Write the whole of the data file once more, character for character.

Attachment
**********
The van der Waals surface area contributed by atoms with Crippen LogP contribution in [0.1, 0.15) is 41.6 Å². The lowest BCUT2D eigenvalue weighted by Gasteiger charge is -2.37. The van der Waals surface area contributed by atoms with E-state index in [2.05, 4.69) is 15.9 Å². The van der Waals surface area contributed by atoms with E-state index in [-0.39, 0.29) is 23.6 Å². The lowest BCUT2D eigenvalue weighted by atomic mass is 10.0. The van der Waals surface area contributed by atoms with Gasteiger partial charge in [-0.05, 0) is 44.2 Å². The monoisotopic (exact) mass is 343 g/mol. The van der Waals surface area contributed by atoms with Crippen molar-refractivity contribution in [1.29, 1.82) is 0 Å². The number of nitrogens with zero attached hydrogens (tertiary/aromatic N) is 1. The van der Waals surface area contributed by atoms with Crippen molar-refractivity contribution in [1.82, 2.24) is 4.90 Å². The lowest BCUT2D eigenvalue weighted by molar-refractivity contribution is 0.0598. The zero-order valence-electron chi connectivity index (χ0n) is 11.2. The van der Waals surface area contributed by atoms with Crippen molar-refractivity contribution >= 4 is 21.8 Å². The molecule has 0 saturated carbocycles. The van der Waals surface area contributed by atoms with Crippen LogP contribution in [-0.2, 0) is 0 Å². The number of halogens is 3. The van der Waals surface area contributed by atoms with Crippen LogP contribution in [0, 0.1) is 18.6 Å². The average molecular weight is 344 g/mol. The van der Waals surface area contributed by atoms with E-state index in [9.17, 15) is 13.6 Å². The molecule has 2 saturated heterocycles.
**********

The van der Waals surface area contributed by atoms with Crippen LogP contribution in [0.1, 0.15) is 41.6 Å². The lowest BCUT2D eigenvalue weighted by Gasteiger charge is -2.37. The van der Waals surface area contributed by atoms with E-state index in [2.05, 4.69) is 15.9 Å². The van der Waals surface area contributed by atoms with E-state index in [-0.39, 0.29) is 23.6 Å². The lowest BCUT2D eigenvalue weighted by atomic mass is 10.0. The van der Waals surface area contributed by atoms with Gasteiger partial charge in [-0.05, 0) is 44.2 Å². The monoisotopic (exact) mass is 343 g/mol. The van der Waals surface area contributed by atoms with Crippen molar-refractivity contribution in [1.29, 1.82) is 0 Å². The number of nitrogens with zero attached hydrogens (tertiary/aromatic N) is 1. The van der Waals surface area contributed by atoms with Crippen molar-refractivity contribution in [1.82, 2.24) is 4.90 Å². The lowest BCUT2D eigenvalue weighted by molar-refractivity contribution is 0.0598. The zero-order valence-electron chi connectivity index (χ0n) is 11.2. The van der Waals surface area contributed by atoms with Crippen molar-refractivity contribution >= 4 is 21.8 Å². The molecule has 0 saturated carbocycles. The van der Waals surface area contributed by atoms with Crippen LogP contribution in [-0.2, 0) is 0 Å². The number of halogens is 3. The van der Waals surface area contributed by atoms with Crippen LogP contribution in [0, 0.1) is 18.6 Å². The average molecular weight is 344 g/mol. The van der Waals surface area contributed by atoms with E-state index in [9.17, 15) is 13.6 Å². The molecule has 2 saturated heterocycles.